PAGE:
I literally today just offered a guy freelance 2-3 months work in-lieu of an interview (I run an interactive agency that does interactive design and development). He's offshore and wasn't working and I have an immediate need on a low priority project that could be done without him if needed. Working with someone is a ton better then interviewing folks which is known to be a broken system. I don't think this is the new normal but it's "not uncommon" in software development particularly in Silicon Valley when vetting folks that are offshore or like yourself re-entering the market. Silicon Valley also has a culture of trying to find better ways to hire and working with someone is kind of recognized as the best way if it works for all the parties Not sure what this is like in EE but it seems to follow a lot of the cultural arcs of software engineering.

For someone like you who's been out of the market I think this is an excellent way both for you to renew your skills and for them to see if there's a fit. You are free to keep looking for a full time position while doing the contract work if you desire - so whats the downside?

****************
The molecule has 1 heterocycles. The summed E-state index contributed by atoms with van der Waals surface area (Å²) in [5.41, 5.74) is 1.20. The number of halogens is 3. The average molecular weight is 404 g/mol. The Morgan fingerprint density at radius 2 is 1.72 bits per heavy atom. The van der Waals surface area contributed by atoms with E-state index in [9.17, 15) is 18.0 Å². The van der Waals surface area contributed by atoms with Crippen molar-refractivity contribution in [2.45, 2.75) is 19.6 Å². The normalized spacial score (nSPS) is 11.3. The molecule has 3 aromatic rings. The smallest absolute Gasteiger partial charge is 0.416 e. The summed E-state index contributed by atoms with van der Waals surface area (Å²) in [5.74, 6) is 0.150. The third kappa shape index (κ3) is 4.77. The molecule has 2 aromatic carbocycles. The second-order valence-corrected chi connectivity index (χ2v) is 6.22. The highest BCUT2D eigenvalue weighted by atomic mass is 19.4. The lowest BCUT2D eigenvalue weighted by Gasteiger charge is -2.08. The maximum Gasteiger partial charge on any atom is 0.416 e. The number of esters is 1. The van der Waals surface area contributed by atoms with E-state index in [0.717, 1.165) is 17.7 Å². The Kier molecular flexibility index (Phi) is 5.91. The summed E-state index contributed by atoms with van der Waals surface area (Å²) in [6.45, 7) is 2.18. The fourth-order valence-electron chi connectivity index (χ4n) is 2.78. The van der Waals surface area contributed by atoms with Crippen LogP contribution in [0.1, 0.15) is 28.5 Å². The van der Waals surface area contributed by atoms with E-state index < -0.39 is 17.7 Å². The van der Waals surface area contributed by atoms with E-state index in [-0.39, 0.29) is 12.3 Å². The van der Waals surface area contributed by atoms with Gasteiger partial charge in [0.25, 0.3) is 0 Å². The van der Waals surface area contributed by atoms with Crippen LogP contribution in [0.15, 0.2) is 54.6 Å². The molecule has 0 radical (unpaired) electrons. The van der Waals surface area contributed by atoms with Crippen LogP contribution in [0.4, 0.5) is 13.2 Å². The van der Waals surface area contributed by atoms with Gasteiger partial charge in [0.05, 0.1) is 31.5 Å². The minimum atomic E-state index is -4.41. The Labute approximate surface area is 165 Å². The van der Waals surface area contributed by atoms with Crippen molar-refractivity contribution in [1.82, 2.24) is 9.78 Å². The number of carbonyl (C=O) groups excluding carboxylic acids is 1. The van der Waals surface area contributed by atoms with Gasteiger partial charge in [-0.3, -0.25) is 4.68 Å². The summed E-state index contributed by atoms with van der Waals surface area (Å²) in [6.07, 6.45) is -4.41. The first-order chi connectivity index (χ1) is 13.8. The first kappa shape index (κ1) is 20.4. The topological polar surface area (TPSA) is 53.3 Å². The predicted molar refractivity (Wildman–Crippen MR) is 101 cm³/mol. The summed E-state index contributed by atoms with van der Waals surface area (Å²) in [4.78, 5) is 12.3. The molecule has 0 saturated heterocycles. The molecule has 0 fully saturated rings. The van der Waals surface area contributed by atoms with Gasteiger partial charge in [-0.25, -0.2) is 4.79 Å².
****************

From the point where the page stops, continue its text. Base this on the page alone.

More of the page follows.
posted by bitdamaged at 8:36 PM on August 22, 2017 [1 favorite]

Incredibly unethical.
posted by GiveUpNed at 2:02 PM on August 23, 2017

I'm a software engineer and I wouldn't call this unethical so long as they're paying you what you're worth (e.g. much more than you'd accept for a salaried full-time position), but as others have mentioned I wouldn't stop your job search if you accept the freelance work under such conditions until you have a contract signed for moving to a full-time role.

While I wouldn't call it the new normal in hiring (at least in my field), it's not uncommon, and it's basically a way for the company to make sure they don't get saddled with a bad hire that is difficult to undo. (It is always much easier to not renew a contract than it is to fire someone.) That said, I would not be surprised if there are companies that use the lure of full-time work to fill these contract positions with no intention of providing a path to full-time, so definitely make sure you scope out the company before hand; see if they receive a lot of complaints about bait-and-switch hiring on for instance.
posted by Aleyn at 2:18 PM on August 23, 2017

So I met with them today regarding the contract position. We agreed on a billing rate that is substantially higher than my usually salary and got an agreement that at the end of the project (3 weeks) they would make a hiring decision. I'll keep looking for other jobs, and they understand that. hopefully this all works out.

Thanks to every one for their input.
posted by Dr. Twist at 4:18 PM on August 23, 2017 [1 favorite]